Monday, April 14, 2008

Discouraging Words

When I was in college, I initially began as a music major, focusing on piano performance. I'd already been studying with the Chair of piano at this private college for sometime long before my freshman year. But, after about a year and a half, I discovered this wasn't what I wanted to do, and I yearned for something new. Befriending a few Science majors, I decided that taking Zoology with them sounded interesting, but it had a few pre-requisites that would require some special consideration by the Chair of Biology at the time. A man I had to stand in front of to ask permission to take the course without having completed the necessary Biology 101, Chemistry 101, and so on. Only because I was one of a handful of honors students enrolled in a special program who already had a number of basic core courses waived, was I eventually granted this request. But not without this stern, condescending warning: "You know, Alex, some people are just not cut out for college. You might be one of them."

It turned out alright. Less than three years later as I prepared to graduate with a Biology degree, he ended up having to personally hand me an award for scoring higher than anyone in the department (across all science majors, including the pre-med students) on an intercollegiate science exam that had recently become a requirement for graduating. On top of it, I had the highest grade point average in the department. I'm not sure if he remembers his sneering comments years earlier, but I'll never forget them.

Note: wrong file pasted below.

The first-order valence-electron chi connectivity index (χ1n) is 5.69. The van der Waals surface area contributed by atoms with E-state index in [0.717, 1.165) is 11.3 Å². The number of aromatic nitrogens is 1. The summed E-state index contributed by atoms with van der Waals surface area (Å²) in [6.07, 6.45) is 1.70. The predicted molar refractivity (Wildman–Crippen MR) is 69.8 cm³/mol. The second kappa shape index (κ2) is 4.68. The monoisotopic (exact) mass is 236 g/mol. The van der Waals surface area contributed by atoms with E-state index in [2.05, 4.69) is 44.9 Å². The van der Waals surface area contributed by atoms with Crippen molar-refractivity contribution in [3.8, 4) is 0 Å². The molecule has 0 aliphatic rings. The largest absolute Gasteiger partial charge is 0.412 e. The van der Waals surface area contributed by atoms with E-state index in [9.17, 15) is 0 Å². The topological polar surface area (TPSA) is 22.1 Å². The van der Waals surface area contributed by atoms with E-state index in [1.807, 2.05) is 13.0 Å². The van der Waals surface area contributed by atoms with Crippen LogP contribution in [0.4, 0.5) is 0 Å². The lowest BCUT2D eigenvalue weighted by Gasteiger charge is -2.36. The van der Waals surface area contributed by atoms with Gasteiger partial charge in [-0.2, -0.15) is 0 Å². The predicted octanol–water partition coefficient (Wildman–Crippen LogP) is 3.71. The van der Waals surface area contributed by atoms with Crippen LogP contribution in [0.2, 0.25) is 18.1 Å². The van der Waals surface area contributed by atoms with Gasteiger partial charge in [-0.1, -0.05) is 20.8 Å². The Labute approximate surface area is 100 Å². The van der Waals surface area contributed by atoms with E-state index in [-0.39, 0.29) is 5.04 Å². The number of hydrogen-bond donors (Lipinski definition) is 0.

I am reminded of this story as I enter into a period of extreme self-doubt before really trying to qualify for Boston. Self-doubt in me is somewhat commonplace. I was born thinking or being taught that everyone had a better set of "tools" than I did. I often just work harder than everyone around me because I always feel inadequate; or not good enough to belong. Which can bring me good results, but often leaves me quite lonely.

Hoping I could find a running partner, I stepped out of my comfort zone and I've been contacting a few experienced somewhat local marathoners with whom I might be able to share a couple of training runs. I think this was a mistake.

My last contact was to an older male (and I use the term "older" loosely; let's just say, a bit older than me), very experienced marathoner (more than 50 marathons), with times better than, but somewhat comparable to my goals. After a brief introduction, I was quickly dismissed and told that I should consider the run-walk method as preached by Galloway if I really wanted to do marathons, as that was far closer to matching my ability. My current goals and training methods, he authoritatively spoke, were "too fast and too young" for me.

Not to debate this method ("Gallowalking"), I will at least for this moment state that it currently has no room in my training philosophy. But, the superior, scoffing tone in which the message was delivered has left me wounded and worrying if I am just too dumb to know any better, and any silly dreams like running a 3:50 marathon is ludicrous.

There are plenty of reasons I could fail here in a little over five weeks. And I'm still going to try. Maybe I'll even try harder than I would have, just to prove him wrong. Perhaps that will be the one thought that will carry me over the finish line. I know it was something sillier than that for my first marathon.

At this moment, I am working on promising to myself to never dash anyone's dreams; never crush their spirit; and encourage everyone. I hope to never make anyone feel as stupid and inadequate as I do right now.

1 comment:

Rick said...

Don't let one person's opinion get you down. 3:50 is definitely reachable. Only you know how bad you want it. You'll figure that out at about mile 18 :)

You've got the right attitude with wanting to prove the naysayer wrong. That's what got me through my first marathon.